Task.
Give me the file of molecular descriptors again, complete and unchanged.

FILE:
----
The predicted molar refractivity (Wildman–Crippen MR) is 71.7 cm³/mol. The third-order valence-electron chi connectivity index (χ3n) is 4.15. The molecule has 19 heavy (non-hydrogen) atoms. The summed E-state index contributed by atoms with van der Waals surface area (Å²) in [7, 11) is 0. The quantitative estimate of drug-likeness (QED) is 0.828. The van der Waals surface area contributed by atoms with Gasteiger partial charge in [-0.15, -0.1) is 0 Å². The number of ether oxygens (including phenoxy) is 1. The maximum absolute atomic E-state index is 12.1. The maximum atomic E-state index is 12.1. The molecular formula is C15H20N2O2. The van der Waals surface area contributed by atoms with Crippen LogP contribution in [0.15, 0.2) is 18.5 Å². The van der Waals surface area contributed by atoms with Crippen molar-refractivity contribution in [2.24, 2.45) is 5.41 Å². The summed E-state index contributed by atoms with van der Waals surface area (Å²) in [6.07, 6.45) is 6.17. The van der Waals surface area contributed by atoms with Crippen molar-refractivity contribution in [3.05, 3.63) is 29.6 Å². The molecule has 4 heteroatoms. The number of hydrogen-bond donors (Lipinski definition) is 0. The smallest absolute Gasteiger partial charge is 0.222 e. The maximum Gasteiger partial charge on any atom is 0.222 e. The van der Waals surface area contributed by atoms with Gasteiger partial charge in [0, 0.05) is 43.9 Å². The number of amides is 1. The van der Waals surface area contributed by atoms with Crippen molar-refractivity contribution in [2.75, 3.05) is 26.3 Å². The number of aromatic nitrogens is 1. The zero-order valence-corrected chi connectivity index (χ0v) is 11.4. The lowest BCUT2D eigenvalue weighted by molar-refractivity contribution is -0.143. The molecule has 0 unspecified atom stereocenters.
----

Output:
The predicted molar refractivity (Wildman–Crippen MR) is 71.7 cm³/mol. The third-order valence-electron chi connectivity index (χ3n) is 4.15. The molecule has 19 heavy (non-hydrogen) atoms. The summed E-state index contributed by atoms with van der Waals surface area (Å²) in [7, 11) is 0. The quantitative estimate of drug-likeness (QED) is 0.828. The van der Waals surface area contributed by atoms with Gasteiger partial charge in [-0.15, -0.1) is 0 Å². The number of ether oxygens (including phenoxy) is 1. The maximum absolute atomic E-state index is 12.1. The maximum atomic E-state index is 12.1. The molecular formula is C15H20N2O2. The van der Waals surface area contributed by atoms with Crippen LogP contribution in [0.15, 0.2) is 18.5 Å². The van der Waals surface area contributed by atoms with Crippen molar-refractivity contribution in [2.24, 2.45) is 5.41 Å². The summed E-state index contributed by atoms with van der Waals surface area (Å²) in [6.07, 6.45) is 6.17. The van der Waals surface area contributed by atoms with Crippen molar-refractivity contribution in [3.05, 3.63) is 29.6 Å². The molecule has 4 heteroatoms. The number of hydrogen-bond donors (Lipinski definition) is 0. The smallest absolute Gasteiger partial charge is 0.222 e. The maximum Gasteiger partial charge on any atom is 0.222 e. The van der Waals surface area contributed by atoms with Gasteiger partial charge in [0, 0.05) is 43.9 Å². The number of amides is 1. The van der Waals surface area contributed by atoms with Crippen molar-refractivity contribution in [2.75, 3.05) is 26.3 Å². The number of aromatic nitrogens is 1. The zero-order valence-corrected chi connectivity index (χ0v) is 11.4. The lowest BCUT2D eigenvalue weighted by molar-refractivity contribution is -0.143. The molecule has 0 unspecified atom stereocenters.